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Making Convergent Tactical Blows

Excerpt from How Great Generals Win, by Bevin Alexander, pages 304-05

This is the essential formula for actual battle, achieved by dividing the attacking force into two or more segments and attacking the target simultaneously. One of the greatest examples of this formula was at Cannae in 216 B.C. Hannibal advanced his less dependable Gauls and Spanish soldiers in the center, while holding back his more reliable African infantry on each flank. When the Romans pressed this convex line backward, Hannibal launched his Africans against both Roman flanks. Meanwhile the Carthaginian cavalry, having driven away the Roman horse, fell on the Roman rear, cutting off retreat. It was the greatest battle of annihilation in history: 70,000 of the 76,000 Romans died. (See page 46.)

At Ilipa in Spain in 206 B.C., Scipio Africanus unexpectedly formed his army, half as wide and strong as the Carthaginian line opposing him, with his undependable Spanish levies in the center and his solid Roman legionaries on each wing. Hasdrubal Gisgo had lined up his Carthaginian regulars in the center and his weaker Spanish infantry on the wings. Scipio ordered his Spaniards to advance on the regulars, but slowly, holding them in place, while sending his Roman legionaries forward at a fast pace. When close to the opposing line, the legionaries wheeled obliquely half left and half right and fell on the front and flanks of the Spaniards, shattering them and forcing the Carthaginian regulars in the center—who had not been engaged at all—to fall back in defeat. (See page 55.)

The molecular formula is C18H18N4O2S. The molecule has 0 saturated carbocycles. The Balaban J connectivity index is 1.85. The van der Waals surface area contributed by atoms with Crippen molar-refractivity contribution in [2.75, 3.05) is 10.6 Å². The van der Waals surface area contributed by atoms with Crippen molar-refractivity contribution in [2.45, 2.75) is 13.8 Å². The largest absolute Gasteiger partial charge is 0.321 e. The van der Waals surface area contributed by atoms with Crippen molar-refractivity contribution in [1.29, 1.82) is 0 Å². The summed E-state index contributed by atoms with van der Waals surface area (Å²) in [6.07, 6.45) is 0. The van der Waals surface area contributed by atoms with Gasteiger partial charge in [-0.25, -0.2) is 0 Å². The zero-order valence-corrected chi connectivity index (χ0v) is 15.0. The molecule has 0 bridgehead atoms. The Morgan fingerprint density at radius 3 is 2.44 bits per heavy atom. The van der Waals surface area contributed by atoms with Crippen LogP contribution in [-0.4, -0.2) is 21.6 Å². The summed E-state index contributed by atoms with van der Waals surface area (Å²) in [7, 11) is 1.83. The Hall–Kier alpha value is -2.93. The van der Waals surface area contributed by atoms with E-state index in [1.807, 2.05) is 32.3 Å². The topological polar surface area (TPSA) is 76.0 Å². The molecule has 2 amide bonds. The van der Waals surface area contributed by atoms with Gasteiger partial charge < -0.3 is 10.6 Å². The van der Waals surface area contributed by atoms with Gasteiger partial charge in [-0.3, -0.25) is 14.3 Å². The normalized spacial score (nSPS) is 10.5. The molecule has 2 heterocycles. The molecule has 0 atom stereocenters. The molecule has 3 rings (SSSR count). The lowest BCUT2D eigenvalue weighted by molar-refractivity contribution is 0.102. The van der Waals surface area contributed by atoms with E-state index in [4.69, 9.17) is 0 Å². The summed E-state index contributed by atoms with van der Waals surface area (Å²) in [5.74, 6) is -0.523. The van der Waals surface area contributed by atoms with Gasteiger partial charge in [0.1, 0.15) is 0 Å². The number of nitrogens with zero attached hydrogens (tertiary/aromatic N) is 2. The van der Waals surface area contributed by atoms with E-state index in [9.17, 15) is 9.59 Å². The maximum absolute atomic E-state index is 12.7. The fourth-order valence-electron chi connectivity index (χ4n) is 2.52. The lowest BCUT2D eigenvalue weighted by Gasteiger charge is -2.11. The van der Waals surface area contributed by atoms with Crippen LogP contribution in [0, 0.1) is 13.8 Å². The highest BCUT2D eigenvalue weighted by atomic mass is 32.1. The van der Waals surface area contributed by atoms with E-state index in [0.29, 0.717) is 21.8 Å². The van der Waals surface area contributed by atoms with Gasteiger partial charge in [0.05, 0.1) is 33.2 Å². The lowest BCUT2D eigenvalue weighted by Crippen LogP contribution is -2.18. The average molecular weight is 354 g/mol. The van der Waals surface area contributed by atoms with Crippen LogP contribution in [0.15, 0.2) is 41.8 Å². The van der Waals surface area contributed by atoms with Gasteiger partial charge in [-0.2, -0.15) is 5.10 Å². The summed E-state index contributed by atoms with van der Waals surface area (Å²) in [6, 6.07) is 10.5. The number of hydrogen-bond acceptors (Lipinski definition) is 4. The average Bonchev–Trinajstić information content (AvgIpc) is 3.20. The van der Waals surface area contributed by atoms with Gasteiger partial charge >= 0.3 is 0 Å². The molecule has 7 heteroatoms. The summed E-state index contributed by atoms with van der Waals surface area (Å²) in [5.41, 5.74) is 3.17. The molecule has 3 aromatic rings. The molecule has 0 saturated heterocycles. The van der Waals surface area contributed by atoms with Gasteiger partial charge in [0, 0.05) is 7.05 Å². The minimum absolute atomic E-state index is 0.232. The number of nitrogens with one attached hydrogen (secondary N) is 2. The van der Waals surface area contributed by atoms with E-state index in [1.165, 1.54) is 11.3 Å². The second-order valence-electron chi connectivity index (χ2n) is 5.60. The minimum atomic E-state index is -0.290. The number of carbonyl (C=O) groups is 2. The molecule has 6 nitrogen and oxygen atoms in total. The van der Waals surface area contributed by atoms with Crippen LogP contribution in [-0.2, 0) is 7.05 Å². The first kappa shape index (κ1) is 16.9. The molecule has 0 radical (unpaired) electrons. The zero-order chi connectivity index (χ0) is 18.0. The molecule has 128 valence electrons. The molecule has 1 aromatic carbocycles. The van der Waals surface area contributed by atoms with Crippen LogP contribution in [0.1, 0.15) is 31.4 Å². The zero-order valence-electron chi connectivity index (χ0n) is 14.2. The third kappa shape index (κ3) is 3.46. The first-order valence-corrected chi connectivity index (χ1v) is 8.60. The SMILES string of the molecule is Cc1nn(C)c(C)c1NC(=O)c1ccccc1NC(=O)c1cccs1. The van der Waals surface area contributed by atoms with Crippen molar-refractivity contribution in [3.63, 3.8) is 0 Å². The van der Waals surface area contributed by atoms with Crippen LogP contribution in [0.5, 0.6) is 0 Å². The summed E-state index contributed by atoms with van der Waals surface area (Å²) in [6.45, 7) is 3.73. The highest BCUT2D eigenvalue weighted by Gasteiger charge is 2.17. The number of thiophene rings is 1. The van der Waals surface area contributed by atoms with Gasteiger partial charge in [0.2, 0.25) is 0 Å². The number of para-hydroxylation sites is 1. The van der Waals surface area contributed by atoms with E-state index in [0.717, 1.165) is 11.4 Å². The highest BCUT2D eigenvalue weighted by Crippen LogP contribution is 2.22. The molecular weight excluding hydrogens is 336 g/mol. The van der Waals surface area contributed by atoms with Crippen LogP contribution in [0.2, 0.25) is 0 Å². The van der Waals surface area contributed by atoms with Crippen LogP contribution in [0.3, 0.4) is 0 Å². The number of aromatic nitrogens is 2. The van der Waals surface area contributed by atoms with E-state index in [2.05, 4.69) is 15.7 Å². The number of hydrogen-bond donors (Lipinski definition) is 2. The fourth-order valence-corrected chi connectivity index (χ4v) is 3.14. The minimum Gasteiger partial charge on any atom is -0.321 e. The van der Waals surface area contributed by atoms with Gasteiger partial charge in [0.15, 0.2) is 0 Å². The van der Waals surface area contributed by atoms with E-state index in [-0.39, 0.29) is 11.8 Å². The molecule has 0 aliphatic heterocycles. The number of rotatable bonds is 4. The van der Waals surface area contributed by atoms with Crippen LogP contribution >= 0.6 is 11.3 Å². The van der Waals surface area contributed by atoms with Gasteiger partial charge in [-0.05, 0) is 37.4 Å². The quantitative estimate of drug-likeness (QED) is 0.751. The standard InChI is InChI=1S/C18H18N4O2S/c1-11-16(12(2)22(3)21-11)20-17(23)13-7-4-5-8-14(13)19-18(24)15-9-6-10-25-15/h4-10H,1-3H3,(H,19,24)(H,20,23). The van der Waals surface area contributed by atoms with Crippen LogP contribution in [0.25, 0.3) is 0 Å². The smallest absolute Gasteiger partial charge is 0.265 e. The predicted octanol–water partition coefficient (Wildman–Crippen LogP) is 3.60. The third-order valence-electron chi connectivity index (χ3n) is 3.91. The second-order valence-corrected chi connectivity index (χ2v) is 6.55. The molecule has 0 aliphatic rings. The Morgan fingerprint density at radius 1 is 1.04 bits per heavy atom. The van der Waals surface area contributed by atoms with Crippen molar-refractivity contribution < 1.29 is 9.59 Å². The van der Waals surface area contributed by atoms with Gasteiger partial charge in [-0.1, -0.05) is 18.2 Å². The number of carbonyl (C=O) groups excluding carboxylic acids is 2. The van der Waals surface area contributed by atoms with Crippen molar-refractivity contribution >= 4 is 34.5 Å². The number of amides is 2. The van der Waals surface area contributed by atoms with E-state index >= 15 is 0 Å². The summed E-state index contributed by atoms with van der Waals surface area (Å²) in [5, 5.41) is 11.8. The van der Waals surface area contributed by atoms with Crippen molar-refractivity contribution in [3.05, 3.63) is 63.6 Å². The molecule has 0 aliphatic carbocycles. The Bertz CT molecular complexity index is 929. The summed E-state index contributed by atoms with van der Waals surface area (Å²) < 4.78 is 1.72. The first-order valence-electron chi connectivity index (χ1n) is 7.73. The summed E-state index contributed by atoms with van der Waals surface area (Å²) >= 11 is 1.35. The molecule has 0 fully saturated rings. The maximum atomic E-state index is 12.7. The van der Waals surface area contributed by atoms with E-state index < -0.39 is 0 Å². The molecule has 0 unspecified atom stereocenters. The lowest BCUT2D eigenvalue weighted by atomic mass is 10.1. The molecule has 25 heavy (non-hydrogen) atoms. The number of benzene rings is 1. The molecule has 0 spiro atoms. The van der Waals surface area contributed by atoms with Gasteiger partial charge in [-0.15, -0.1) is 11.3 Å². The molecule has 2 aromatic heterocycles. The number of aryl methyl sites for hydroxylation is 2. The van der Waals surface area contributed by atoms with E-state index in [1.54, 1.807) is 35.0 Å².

At Castiglione in northern Italy in 1796, Napoleon unveiled his “strategic battle,” using “envelopment, breakthrough, and exploitation,” by which he won numerous victories. First he pinned the enemy down with a frontal attack designed to draw all enemy reserves forward. Then he sent a strong force around the flank onto the enemy line of supply and retreat. The enemy commander, obliged to get troops quickly to defend against this thrust, thinned a part of his line closest to the flank threat. Napoleon could locate this point prior to the battle and assembled a strong masse de rupture opposite it in advance. This force cracked a hole in the weakened point. Cavalry and infantry then poured through, breaking the enemy’s equilibrium and causing defeat or disintegration. (See page 110.)

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